Despite strong and well-intentioned advocacy and policy efforts, few places in the U.S. today have minimum wages that approach a living wage. Yet, according to Just Capital (2018), Americans rank living wage and worker benefits as the top considerations for U.S. companies. And while some employers have made living wages a top priority, there is no easy way for consumers and investors to identify which ones pay living wages, and how to support them.

Until now.

Living Wage For US is building a nonpartisan, market-led certification system that will focus on the entire supply chain, starting with U.S. employers that pay living wages to their own workers and contractors. Starting at home, we want to ensure that American workers are fairly compensated without prejudice. From there, we help certified employers build practical, global living wage policies that extend across supply chains and across the world.

This is an issue that affects us all and threatens our economy and international stability.

Are you concerned about living wages? Do you know if you pay living wages to your employees? Need help creating and implementing a strategy to improve worker wages, starting with your own U.S. operations?  Living Wage For US is here to help!

Voluntary Living Wage Payment – The issue where we all agree

Voluntary Living Wage Payment – The issue where we all agree

Living Wage Blog

I come from a family of opinionated conservatives, where debate at the dinner table is a way of life. I live in a city and work in a sector that tends to be dominated by liberals, where debate at any friendly gathering is equally essential. And I work on living wages, the one issue where I can get everyone to come together. I imagine I am getting some eyebrow raises with that statement about now. But give me a moment to explain why supporting voluntary living wage payment and living wage certification offers an opportunity for all Americans to come together to help solve an issue that has in the past divided rather than united us — the rising wage gap and income inequality.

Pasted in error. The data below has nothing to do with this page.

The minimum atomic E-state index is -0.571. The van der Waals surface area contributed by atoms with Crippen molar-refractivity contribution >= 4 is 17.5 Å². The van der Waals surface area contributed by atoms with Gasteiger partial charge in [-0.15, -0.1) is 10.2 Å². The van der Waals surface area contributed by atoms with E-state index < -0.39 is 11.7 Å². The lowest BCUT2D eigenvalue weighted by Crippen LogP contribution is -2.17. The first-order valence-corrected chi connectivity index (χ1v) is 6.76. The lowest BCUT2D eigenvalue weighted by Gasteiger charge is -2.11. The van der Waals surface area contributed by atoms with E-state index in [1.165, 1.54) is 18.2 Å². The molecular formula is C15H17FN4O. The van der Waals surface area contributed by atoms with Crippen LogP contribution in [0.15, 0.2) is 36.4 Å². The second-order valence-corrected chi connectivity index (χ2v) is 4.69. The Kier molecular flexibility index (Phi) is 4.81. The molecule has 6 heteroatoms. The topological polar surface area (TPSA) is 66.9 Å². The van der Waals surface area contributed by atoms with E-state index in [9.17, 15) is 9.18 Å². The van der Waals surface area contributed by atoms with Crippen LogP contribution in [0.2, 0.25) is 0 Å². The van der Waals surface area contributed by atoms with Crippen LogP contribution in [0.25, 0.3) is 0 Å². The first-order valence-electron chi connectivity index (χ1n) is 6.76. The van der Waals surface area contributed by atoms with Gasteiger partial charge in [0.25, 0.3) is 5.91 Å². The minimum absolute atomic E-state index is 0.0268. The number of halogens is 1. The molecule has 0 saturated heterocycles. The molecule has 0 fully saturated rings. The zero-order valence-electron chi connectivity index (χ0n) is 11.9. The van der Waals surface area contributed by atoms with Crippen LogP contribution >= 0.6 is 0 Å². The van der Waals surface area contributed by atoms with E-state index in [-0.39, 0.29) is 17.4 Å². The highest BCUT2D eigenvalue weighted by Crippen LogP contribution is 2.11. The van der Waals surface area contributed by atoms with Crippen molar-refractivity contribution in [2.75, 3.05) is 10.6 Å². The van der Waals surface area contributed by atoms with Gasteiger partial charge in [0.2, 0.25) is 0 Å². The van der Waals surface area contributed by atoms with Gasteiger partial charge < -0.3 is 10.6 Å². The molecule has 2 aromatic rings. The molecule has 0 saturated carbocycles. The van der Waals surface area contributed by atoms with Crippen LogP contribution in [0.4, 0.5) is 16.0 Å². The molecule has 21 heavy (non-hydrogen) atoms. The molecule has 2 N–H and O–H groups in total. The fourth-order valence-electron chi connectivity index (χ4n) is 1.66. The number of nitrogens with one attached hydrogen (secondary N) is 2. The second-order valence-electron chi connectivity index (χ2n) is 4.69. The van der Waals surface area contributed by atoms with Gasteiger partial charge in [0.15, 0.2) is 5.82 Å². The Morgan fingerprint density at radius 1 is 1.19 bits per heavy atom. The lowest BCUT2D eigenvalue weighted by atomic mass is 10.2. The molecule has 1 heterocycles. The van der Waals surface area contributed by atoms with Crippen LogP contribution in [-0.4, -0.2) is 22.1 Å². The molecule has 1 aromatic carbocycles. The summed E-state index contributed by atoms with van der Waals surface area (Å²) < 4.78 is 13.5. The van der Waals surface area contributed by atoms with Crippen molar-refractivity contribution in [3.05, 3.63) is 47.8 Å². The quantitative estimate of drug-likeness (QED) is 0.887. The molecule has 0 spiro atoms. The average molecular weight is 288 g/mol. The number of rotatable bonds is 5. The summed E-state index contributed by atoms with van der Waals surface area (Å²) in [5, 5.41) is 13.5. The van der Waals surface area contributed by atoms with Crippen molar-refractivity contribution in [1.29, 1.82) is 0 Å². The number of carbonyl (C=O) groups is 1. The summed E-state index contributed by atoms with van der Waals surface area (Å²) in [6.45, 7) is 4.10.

Let me start by defining a living wage. At Living Wage For US, we adhere to the Global Living Wage Coalition’s widely accepted definition for living wage as “the remuneration received for a standard workweek by a worker in a particular place sufficient to afford a decent standard of living for the worker and her or his family. Elements of a decent standard of living include food, water, housing, education, health care, transportation, clothing, and other essential needs including provision for unexpected events.”

Now take a look at Just Capital’s 2017 Roadmap for Corporate America. It’s a compelling presentation of results from their large survey of Americans across political parties, ideologies, and demographics that shows Americans believe that the most important part of just business behavior is putting workers first. And among the different ways of putting workers first, Americans highlight living wage as the most important. But to make it even more clear, Just Capital has put together the chart below that shows how the issue is prioritized across the political spectrum.

It seems with some slight variation, living wage rises near the top in every group. So, if we agree living wages are important, is there a way for us to come together to make this a reality? The answer is yes!

Living wage certification is a bipartisan solution, and this is why: Minimum wage hikes concern many republicans who worry about damaging small business or costing jobs, or feel that wages should be set by the market. Tax incentives cause the same sort of worry from many democrats who have believe trickle down economic theories fail to meet the needs of working people.

But there is another way to approach the issue. This is where we at Living Wage For US propose a solution to pull Americans together — a living wage certification program under development that informs consumers and investors about businesses that have decided to pay a living wage to all of their workers, including those working on site but often subcontracted, like janitorial or security staff. Such a certification would create transparency about what a living wage is in a given area of the country, based on the changing costs of living, and be updated annually. The amount needed for a decent living in Tuscaloosa, Alabama where I grew up, is very different than the amount needed to sustain my family in Sleepy Hollow, a suburb of New York City, where I currently live.